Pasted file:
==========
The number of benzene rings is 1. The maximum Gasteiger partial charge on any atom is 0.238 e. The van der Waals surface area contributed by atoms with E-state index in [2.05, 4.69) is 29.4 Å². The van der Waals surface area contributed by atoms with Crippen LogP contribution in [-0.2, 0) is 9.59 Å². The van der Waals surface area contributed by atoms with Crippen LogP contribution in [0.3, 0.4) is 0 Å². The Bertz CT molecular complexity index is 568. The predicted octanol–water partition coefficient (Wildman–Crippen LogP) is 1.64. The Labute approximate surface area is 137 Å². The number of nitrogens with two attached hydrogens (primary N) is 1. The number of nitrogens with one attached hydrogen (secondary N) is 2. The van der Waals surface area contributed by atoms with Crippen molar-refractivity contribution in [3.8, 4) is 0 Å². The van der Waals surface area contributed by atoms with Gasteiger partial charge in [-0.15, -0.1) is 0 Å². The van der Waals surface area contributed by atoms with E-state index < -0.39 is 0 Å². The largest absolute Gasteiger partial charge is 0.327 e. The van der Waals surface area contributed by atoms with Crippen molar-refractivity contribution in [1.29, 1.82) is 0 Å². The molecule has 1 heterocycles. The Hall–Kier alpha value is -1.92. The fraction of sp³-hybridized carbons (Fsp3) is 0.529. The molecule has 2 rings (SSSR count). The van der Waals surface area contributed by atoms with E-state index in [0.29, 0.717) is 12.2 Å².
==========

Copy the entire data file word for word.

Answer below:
The number of benzene rings is 1. The maximum Gasteiger partial charge on any atom is 0.238 e. The van der Waals surface area contributed by atoms with E-state index in [2.05, 4.69) is 29.4 Å². The van der Waals surface area contributed by atoms with Crippen LogP contribution in [-0.2, 0) is 9.59 Å². The van der Waals surface area contributed by atoms with Crippen LogP contribution in [0.3, 0.4) is 0 Å². The Bertz CT molecular complexity index is 568. The predicted octanol–water partition coefficient (Wildman–Crippen LogP) is 1.64. The Labute approximate surface area is 137 Å². The number of nitrogens with two attached hydrogens (primary N) is 1. The number of nitrogens with one attached hydrogen (secondary N) is 2. The van der Waals surface area contributed by atoms with Crippen molar-refractivity contribution in [3.8, 4) is 0 Å². The van der Waals surface area contributed by atoms with Gasteiger partial charge in [-0.15, -0.1) is 0 Å². The van der Waals surface area contributed by atoms with E-state index < -0.39 is 0 Å². The largest absolute Gasteiger partial charge is 0.327 e. The van der Waals surface area contributed by atoms with Crippen molar-refractivity contribution in [1.29, 1.82) is 0 Å². The molecule has 1 heterocycles. The Hall–Kier alpha value is -1.92. The fraction of sp³-hybridized carbons (Fsp3) is 0.529. The molecule has 2 rings (SSSR count). The van der Waals surface area contributed by atoms with E-state index in [0.29, 0.717) is 12.2 Å².